Could Trump declassify at whim and does it get him off the hook? - POLITICO

Could Trump declassify at whim and does it get him off the hook? - POLITICO

Could Trump declassify at whim and does it get him off the hook? - POLITICO
Aug 16, 2022 3 mins, 2 secs

As in Scooter Libby’s case, there are other charges that could be brought against Donald Trump besides those dealing with classified information.

“The Libby case might have been the first time in memory that the question of unilateral presidential declassifications arose,” said Steven Aftergood, a leading authority on classified information policy.

The Libby case is not an apples-to-apples parallel to the current dispute over Trump’s handling of classified materials, but it shows that past prosecutors have seen some nuance in exactly how a president may be able to declassify information without a clear paper trail.

One problem for Trump is that he’s no longer president and his possession of tangible copies of apparently sensitive national security records implicated a host of potential legal concerns.

And, as in Libby’s case, there are other charges that could be brought against Trump besides those dealing with classified information.

Criminal cases over breaches or leaks of national security information typically require that the government prove that the information was properly classified at the time or that it was “closely held” under some sort of regime for controlling disclosure.

Ironically, if charged under one of those laws, Trump might be able to cite his own cavalier handling of national security secrets as evidence that information wasn’t particularly “closely held” long before it ended up at Mar-a-Lago.

The ambiguity over how presidents can declassify information and whether that has to be formally documented to be effective has prompted some observers to suspect that any charges that emerge from the FBI raid may end up being more akin to theft than a breach of national security.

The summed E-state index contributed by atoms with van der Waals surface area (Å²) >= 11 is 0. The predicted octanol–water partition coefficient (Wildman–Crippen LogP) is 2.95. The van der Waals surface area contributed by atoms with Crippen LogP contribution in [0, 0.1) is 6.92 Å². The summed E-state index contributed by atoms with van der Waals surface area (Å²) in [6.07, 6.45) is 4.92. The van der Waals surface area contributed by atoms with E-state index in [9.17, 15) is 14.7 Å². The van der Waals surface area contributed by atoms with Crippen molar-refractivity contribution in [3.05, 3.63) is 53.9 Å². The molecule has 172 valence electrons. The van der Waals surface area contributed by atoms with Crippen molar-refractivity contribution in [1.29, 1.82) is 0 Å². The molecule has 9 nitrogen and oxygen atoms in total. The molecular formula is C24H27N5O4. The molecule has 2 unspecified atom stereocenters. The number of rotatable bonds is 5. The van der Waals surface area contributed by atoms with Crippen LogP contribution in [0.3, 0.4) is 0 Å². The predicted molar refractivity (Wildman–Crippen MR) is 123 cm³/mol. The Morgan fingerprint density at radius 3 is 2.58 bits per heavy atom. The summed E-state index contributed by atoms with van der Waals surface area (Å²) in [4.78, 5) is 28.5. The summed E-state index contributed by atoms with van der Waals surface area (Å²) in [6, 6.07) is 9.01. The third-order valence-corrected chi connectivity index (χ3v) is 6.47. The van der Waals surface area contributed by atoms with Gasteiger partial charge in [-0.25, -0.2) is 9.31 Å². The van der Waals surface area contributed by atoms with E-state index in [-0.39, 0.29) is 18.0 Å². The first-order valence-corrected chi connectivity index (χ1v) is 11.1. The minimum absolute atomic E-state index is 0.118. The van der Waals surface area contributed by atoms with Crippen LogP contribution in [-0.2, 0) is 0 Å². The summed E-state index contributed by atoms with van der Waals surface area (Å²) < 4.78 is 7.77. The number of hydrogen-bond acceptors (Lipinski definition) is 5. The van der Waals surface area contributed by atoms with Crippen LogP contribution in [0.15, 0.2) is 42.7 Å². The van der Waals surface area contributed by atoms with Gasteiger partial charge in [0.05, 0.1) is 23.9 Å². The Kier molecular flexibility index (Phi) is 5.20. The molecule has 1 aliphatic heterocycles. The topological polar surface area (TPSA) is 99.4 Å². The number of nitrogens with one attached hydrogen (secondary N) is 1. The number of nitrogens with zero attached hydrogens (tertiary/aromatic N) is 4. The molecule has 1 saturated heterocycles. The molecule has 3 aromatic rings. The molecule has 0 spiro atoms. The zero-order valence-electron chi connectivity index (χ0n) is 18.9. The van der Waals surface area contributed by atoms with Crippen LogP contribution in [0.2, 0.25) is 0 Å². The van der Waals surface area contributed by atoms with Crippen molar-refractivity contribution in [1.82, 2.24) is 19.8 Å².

In 2018, a judge rejected an effort by news organizations to release documents related to a CIA program to back Syrian rebels, even though Trump appeared to acknowledge the program on Twitter and in offhand comments.

Chief of staff Mark Meadows similarly told a court that a tweet by Trump in October 2020 describing the declassification of large swaths of Russia-related documents was not intended to be a “self-executing” declassification order.

When challenged by journalists, Trump took a muscular view of his declassification powers.

When faced with private litigants seeking to leverage those sorts of comments to prompt additional disclosures, the Justice Department has frequently argued that off-hand remarks, inadvertent statements or even — in Trump’s case — explicit statements about declassification did not amount to the formal action needed to declassify information the national security state considers “secret” or “top secret.”.

Still, sometimes the stances taken by the Justice Department prosecutors in criminal cases and those taken by DOJ lawyers in civil litigation, like Freedom of Information Act suits, don’t seem totally in sync.

His office also issued a brazen statement claiming that he’d issued “a standing order” that all documents he took to his residence were “deemed to be declassified.”.

Patel, whom Trump designated on June 19 to be one of his official representatives to the National Archives, contended in a podcast released Sunday that Trump attempted to make some of those Russia-related documents public at the end of his presidency but that many wound up in the custody of the Archives instead.

One former DOJ national security official said the department’s usual deference to presidential prerogatives would be tested in a case where Trump allegedly pursued last-ditch declassification before leaving office

Legal experts say that, perhaps more than in any other area, the Justice Department’s decisions on handling classified information cases are governed by norms, guidelines and past practice, more than the literal words of the statutes involved

However, even there, the Justice Department rarely resorts to criminal charges, preferring negotiation and other methods

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